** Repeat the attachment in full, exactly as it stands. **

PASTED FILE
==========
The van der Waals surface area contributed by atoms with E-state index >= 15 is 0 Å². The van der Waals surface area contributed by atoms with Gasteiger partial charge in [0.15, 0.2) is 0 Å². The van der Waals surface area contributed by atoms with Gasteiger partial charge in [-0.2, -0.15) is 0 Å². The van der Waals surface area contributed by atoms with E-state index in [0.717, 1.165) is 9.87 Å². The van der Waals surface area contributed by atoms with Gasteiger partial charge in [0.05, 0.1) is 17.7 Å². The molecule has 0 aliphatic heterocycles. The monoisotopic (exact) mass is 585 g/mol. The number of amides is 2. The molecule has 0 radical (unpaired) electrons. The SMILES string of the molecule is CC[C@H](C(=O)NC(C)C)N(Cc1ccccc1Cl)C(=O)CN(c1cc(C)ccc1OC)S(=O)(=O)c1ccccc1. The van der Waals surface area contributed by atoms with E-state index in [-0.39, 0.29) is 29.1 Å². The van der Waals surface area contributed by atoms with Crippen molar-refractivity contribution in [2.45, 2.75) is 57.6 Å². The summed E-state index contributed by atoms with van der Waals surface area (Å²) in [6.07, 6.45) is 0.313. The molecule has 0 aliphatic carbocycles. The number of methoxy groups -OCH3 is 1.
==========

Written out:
The van der Waals surface area contributed by atoms with E-state index >= 15 is 0 Å². The van der Waals surface area contributed by atoms with Gasteiger partial charge in [0.15, 0.2) is 0 Å². The van der Waals surface area contributed by atoms with Gasteiger partial charge in [-0.2, -0.15) is 0 Å². The van der Waals surface area contributed by atoms with E-state index in [0.717, 1.165) is 9.87 Å². The van der Waals surface area contributed by atoms with Gasteiger partial charge in [0.05, 0.1) is 17.7 Å². The molecule has 0 aliphatic heterocycles. The monoisotopic (exact) mass is 585 g/mol. The number of amides is 2. The molecule has 0 radical (unpaired) electrons. The SMILES string of the molecule is CC[C@H](C(=O)NC(C)C)N(Cc1ccccc1Cl)C(=O)CN(c1cc(C)ccc1OC)S(=O)(=O)c1ccccc1. The van der Waals surface area contributed by atoms with E-state index in [-0.39, 0.29) is 29.1 Å². The van der Waals surface area contributed by atoms with Crippen molar-refractivity contribution in [2.45, 2.75) is 57.6 Å². The summed E-state index contributed by atoms with van der Waals surface area (Å²) in [6.07, 6.45) is 0.313. The molecule has 0 aliphatic carbocycles. The number of methoxy groups -OCH3 is 1.